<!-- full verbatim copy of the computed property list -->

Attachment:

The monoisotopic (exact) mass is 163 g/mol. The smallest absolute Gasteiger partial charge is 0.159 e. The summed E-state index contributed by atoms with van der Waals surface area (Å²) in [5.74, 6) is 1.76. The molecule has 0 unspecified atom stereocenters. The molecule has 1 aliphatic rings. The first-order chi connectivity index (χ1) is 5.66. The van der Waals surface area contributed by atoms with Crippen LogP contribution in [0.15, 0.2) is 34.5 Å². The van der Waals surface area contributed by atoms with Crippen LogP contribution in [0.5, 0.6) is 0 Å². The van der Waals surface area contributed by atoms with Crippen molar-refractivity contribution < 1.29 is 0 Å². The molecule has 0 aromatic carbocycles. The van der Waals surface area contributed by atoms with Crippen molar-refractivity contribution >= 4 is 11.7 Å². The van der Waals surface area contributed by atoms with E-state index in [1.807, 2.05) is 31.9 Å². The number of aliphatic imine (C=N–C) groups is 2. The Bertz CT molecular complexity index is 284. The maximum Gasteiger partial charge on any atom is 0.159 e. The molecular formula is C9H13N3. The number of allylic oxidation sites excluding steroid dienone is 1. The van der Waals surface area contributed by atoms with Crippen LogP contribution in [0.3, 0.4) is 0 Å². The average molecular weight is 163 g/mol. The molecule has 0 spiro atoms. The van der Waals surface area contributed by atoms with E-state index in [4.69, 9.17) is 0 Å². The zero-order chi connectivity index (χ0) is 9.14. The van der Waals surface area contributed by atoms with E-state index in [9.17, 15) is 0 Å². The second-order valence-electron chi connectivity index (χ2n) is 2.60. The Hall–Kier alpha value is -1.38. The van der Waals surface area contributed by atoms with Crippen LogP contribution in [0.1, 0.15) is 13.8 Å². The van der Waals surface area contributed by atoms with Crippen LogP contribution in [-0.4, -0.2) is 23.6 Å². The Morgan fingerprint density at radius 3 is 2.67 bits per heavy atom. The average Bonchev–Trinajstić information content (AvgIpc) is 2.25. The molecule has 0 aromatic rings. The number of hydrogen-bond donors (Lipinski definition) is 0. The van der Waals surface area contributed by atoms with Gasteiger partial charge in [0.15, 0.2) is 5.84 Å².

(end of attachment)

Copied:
The monoisotopic (exact) mass is 163 g/mol. The smallest absolute Gasteiger partial charge is 0.159 e. The summed E-state index contributed by atoms with van der Waals surface area (Å²) in [5.74, 6) is 1.76. The molecule has 0 unspecified atom stereocenters. The molecule has 1 aliphatic rings. The first-order chi connectivity index (χ1) is 5.66. The van der Waals surface area contributed by atoms with Crippen LogP contribution in [0.15, 0.2) is 34.5 Å². The van der Waals surface area contributed by atoms with Crippen LogP contribution in [0.5, 0.6) is 0 Å². The van der Waals surface area contributed by atoms with Crippen molar-refractivity contribution < 1.29 is 0 Å². The molecule has 0 aromatic carbocycles. The van der Waals surface area contributed by atoms with Crippen molar-refractivity contribution >= 4 is 11.7 Å². The van der Waals surface area contributed by atoms with E-state index in [1.807, 2.05) is 31.9 Å². The number of aliphatic imine (C=N–C) groups is 2. The Bertz CT molecular complexity index is 284. The maximum Gasteiger partial charge on any atom is 0.159 e. The molecular formula is C9H13N3. The number of allylic oxidation sites excluding steroid dienone is 1. The van der Waals surface area contributed by atoms with Crippen LogP contribution in [0.3, 0.4) is 0 Å². The average molecular weight is 163 g/mol. The molecule has 0 spiro atoms. The van der Waals surface area contributed by atoms with E-state index in [4.69, 9.17) is 0 Å². The zero-order chi connectivity index (χ0) is 9.14. The van der Waals surface area contributed by atoms with E-state index in [9.17, 15) is 0 Å². The second-order valence-electron chi connectivity index (χ2n) is 2.60. The Hall–Kier alpha value is -1.38. The van der Waals surface area contributed by atoms with Crippen LogP contribution in [0.1, 0.15) is 13.8 Å². The van der Waals surface area contributed by atoms with Crippen LogP contribution in [-0.4, -0.2) is 23.6 Å². The Morgan fingerprint density at radius 3 is 2.67 bits per heavy atom. The average Bonchev–Trinajstić information content (AvgIpc) is 2.25. The molecule has 0 aromatic rings. The number of hydrogen-bond donors (Lipinski definition) is 0. The van der Waals surface area contributed by atoms with Gasteiger partial charge in [0.15, 0.2) is 5.84 Å².